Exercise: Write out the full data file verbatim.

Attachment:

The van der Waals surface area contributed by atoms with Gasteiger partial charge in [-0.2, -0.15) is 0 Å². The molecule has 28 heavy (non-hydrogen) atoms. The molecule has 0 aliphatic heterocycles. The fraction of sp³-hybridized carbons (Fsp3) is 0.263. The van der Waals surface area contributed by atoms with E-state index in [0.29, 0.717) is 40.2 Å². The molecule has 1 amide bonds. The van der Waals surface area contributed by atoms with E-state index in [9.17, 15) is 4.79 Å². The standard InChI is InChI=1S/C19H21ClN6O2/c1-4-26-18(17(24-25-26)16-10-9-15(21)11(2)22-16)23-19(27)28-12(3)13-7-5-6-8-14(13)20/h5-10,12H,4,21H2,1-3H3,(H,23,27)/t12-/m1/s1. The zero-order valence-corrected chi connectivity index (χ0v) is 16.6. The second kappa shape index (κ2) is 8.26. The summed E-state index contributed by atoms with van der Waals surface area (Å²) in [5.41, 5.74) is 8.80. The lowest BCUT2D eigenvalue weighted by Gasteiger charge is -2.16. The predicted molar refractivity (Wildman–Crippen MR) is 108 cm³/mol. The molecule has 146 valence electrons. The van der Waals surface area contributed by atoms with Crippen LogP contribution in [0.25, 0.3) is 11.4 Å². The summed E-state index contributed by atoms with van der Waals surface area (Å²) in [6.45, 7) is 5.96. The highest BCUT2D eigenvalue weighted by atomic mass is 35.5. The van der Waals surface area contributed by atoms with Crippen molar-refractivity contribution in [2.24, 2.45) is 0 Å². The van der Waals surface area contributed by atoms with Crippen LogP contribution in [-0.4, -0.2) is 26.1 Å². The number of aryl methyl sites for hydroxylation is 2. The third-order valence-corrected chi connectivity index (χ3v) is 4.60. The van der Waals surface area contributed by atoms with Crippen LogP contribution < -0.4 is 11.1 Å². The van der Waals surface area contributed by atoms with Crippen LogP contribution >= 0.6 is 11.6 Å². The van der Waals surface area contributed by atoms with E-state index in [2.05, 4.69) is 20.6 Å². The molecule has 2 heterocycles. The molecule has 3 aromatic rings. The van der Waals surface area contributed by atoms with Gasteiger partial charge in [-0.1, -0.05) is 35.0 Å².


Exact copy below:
The van der Waals surface area contributed by atoms with Gasteiger partial charge in [-0.2, -0.15) is 0 Å². The molecule has 28 heavy (non-hydrogen) atoms. The molecule has 0 aliphatic heterocycles. The fraction of sp³-hybridized carbons (Fsp3) is 0.263. The van der Waals surface area contributed by atoms with E-state index in [0.29, 0.717) is 40.2 Å². The molecule has 1 amide bonds. The van der Waals surface area contributed by atoms with E-state index in [9.17, 15) is 4.79 Å². The standard InChI is InChI=1S/C19H21ClN6O2/c1-4-26-18(17(24-25-26)16-10-9-15(21)11(2)22-16)23-19(27)28-12(3)13-7-5-6-8-14(13)20/h5-10,12H,4,21H2,1-3H3,(H,23,27)/t12-/m1/s1. The zero-order valence-corrected chi connectivity index (χ0v) is 16.6. The second kappa shape index (κ2) is 8.26. The summed E-state index contributed by atoms with van der Waals surface area (Å²) in [5.41, 5.74) is 8.80. The lowest BCUT2D eigenvalue weighted by Gasteiger charge is -2.16. The predicted molar refractivity (Wildman–Crippen MR) is 108 cm³/mol. The molecule has 146 valence electrons. The van der Waals surface area contributed by atoms with Crippen LogP contribution in [0.25, 0.3) is 11.4 Å². The summed E-state index contributed by atoms with van der Waals surface area (Å²) in [6.45, 7) is 5.96. The highest BCUT2D eigenvalue weighted by atomic mass is 35.5. The van der Waals surface area contributed by atoms with Crippen molar-refractivity contribution in [2.24, 2.45) is 0 Å². The van der Waals surface area contributed by atoms with Crippen LogP contribution in [-0.4, -0.2) is 26.1 Å². The number of aryl methyl sites for hydroxylation is 2. The third-order valence-corrected chi connectivity index (χ3v) is 4.60. The van der Waals surface area contributed by atoms with Crippen LogP contribution < -0.4 is 11.1 Å². The van der Waals surface area contributed by atoms with Crippen LogP contribution >= 0.6 is 11.6 Å². The van der Waals surface area contributed by atoms with E-state index in [2.05, 4.69) is 20.6 Å². The molecule has 2 heterocycles. The molecule has 3 aromatic rings. The van der Waals surface area contributed by atoms with Gasteiger partial charge in [-0.1, -0.05) is 35.0 Å².